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Spy-In-The-Sky? Defense Industry Scrambling To Develop Drones To Replace Cop Choppers

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Spy-In-The-Sky? Defense Industry Scrambling To Develop Drones To Replace Cop Choppers

The defense industry is revamping military drones in a race to capture a target-rich new market: the police helicopter, a patrol mainstay of thousands of cop shops worldwide.

The Federal Aviation Administration is already working with defense contractors to develop rules governing drones that would fly as high as 2,000 feet and stream high-resolution video to police headquarters, Defense One reports.

A mainstay of combat zones, drones are being held back domestically by their own technology.

“The market won’t exist until the regulations exist,” Matthew Scassero, director of the University of Maryland Unmanned Aircraft Systems Test Site, told Defense One. “The FAA was a little slow in coming around to the realization that we needed to get those in place.”

Major Players In The Race

Northrop Grumman Corporation (NYSE: NOC): Recently worked with U.S. Navy helicopters in which control of two autonomous MQ-8B Fire Scout helicopters were handed off between multiple ground stations. That capability could conceivably be used on domestic missions involving more than one jurisdiction.

Lockheed Martin Corporation (NYSE: LMT): Has a range of autonomous drones, including the K-Max, a joint project with Kaman Corporation (NYSE: KAMN). The companies showed how the aircraft could be used to fight California wildfires. It also has the INDAGO, a four-prop unmanned chopper with precision surveillance systems.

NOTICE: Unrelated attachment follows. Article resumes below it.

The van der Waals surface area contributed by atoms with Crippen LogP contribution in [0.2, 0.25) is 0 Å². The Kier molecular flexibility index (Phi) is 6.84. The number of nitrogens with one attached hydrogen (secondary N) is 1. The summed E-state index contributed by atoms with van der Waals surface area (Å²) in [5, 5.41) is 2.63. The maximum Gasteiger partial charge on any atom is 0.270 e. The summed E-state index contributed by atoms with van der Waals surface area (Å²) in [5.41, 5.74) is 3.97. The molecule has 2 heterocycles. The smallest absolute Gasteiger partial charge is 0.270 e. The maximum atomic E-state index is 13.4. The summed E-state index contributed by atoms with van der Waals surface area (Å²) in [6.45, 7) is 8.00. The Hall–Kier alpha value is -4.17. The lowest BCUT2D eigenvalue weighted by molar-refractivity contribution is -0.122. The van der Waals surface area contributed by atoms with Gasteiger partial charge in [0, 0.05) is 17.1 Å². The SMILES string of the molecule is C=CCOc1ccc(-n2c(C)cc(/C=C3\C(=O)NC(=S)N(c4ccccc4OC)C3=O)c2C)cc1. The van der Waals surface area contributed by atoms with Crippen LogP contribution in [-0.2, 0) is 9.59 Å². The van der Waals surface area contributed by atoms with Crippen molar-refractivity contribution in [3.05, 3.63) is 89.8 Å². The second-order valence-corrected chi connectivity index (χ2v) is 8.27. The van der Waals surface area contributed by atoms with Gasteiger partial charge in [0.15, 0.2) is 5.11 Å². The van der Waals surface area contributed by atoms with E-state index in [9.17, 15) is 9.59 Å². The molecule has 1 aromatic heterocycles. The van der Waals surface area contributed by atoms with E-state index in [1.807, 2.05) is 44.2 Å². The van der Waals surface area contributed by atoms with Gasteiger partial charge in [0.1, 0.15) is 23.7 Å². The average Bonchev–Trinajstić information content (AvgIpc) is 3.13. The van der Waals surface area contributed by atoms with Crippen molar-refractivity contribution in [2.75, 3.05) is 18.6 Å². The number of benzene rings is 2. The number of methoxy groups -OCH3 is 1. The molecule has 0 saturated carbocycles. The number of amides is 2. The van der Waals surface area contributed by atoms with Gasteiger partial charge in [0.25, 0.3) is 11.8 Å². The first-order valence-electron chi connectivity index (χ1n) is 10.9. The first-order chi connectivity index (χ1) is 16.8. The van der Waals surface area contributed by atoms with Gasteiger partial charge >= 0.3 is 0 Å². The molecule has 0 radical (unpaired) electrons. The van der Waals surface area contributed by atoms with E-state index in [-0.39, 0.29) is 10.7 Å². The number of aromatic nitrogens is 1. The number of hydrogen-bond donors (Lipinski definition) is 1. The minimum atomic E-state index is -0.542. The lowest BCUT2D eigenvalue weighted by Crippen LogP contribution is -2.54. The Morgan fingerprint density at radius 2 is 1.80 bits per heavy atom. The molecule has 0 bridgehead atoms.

General Atomics Aerospace: The privately held company builds the Reaper drone, with some models dubbed the Predator. It’s been a mainstay in Afghanistan and Iraq. Predators are already used by the U.S. Department of Homeland Security to patrol the U.S. southern border.

General Atomics is developing a new version of the Reaper, which it hopes to have FAA-certified by 2025. On Aug. 19, the company flew a drone 275 miles from Yuma, Arizona, to Grey Butte, north of Los Angeles. The flight required a special FAA waiver.

Here’s Looking At You

There already are concerns about privacy issues.

In 2009, the military planned to launch a Raytheon Company (NYSE: RTN) JLENS, a sophisticated spy blimp used in Afghanistan, over Maryland. The Electronic Privacy Information Center complained, and the blimp went up without cameras.

“There is a lot of potential for privacy abuse if a surveillance device can identify a human at 5 kilometers away,” Julia Horwitz, a lawyer for the group, told the Washington Post.

The test was part of part of a $2.7 billion Pentagon plan to create a net to hunt enemy drones and cruise missiles along the Eastern seaboard of the United States.

The U.S. Supreme Court has ruled that police choppers violate Constitutional protections against “unreasonable search and seizure” only if they surveil from less than 400 feet up.

For a drone that can fly and spy from 2,000 feet high, that’s not a problem, unless it becomes one.

Related Links:

Global Defense Firms WIll Build $82 Billion In Drones

Police Intercept Drone Delivery Of Drugs, Cell Phone At A Michigan Prison

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